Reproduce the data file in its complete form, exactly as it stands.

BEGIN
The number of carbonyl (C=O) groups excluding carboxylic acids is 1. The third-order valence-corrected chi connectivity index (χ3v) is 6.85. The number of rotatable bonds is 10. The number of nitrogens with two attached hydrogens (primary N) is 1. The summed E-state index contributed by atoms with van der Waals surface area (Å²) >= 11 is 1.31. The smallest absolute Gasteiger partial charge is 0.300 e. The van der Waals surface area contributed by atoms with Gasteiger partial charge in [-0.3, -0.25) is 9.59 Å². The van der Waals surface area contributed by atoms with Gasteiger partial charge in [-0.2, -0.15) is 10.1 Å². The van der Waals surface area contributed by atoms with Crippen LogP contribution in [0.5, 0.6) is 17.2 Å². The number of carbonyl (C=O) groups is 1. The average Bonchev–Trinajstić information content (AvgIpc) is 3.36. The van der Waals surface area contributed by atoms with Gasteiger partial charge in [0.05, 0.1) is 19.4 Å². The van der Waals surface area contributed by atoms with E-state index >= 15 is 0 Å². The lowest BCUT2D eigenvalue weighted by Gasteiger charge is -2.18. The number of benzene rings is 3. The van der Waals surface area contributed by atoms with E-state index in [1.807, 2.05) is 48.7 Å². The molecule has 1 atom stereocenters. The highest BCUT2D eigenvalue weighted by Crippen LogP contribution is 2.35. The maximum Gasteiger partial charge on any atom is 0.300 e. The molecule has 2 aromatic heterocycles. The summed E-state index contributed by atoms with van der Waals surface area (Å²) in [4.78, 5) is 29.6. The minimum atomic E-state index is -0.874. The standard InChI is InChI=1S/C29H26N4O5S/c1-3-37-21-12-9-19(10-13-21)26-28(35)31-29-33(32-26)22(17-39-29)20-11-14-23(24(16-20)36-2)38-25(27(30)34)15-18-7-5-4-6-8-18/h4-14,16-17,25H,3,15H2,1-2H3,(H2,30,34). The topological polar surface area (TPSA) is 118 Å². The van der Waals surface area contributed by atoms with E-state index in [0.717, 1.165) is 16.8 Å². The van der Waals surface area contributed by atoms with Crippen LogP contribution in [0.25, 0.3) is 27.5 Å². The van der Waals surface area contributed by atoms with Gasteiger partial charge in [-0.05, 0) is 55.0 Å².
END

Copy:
The number of carbonyl (C=O) groups excluding carboxylic acids is 1. The third-order valence-corrected chi connectivity index (χ3v) is 6.85. The number of rotatable bonds is 10. The number of nitrogens with two attached hydrogens (primary N) is 1. The summed E-state index contributed by atoms with van der Waals surface area (Å²) >= 11 is 1.31. The smallest absolute Gasteiger partial charge is 0.300 e. The van der Waals surface area contributed by atoms with Gasteiger partial charge in [-0.3, -0.25) is 9.59 Å². The van der Waals surface area contributed by atoms with Gasteiger partial charge in [-0.2, -0.15) is 10.1 Å². The van der Waals surface area contributed by atoms with Crippen LogP contribution in [0.5, 0.6) is 17.2 Å². The number of carbonyl (C=O) groups is 1. The average Bonchev–Trinajstić information content (AvgIpc) is 3.36. The van der Waals surface area contributed by atoms with Gasteiger partial charge in [0.05, 0.1) is 19.4 Å². The van der Waals surface area contributed by atoms with E-state index >= 15 is 0 Å². The lowest BCUT2D eigenvalue weighted by Gasteiger charge is -2.18. The number of benzene rings is 3. The van der Waals surface area contributed by atoms with E-state index in [1.807, 2.05) is 48.7 Å². The molecule has 1 atom stereocenters. The highest BCUT2D eigenvalue weighted by Crippen LogP contribution is 2.35. The maximum Gasteiger partial charge on any atom is 0.300 e. The molecule has 2 aromatic heterocycles. The summed E-state index contributed by atoms with van der Waals surface area (Å²) in [4.78, 5) is 29.6. The minimum atomic E-state index is -0.874. The standard InChI is InChI=1S/C29H26N4O5S/c1-3-37-21-12-9-19(10-13-21)26-28(35)31-29-33(32-26)22(17-39-29)20-11-14-23(24(16-20)36-2)38-25(27(30)34)15-18-7-5-4-6-8-18/h4-14,16-17,25H,3,15H2,1-2H3,(H2,30,34). The topological polar surface area (TPSA) is 118 Å². The van der Waals surface area contributed by atoms with E-state index in [0.717, 1.165) is 16.8 Å². The van der Waals surface area contributed by atoms with Crippen LogP contribution in [0.25, 0.3) is 27.5 Å². The van der Waals surface area contributed by atoms with Gasteiger partial charge in [-0.05, 0) is 55.0 Å².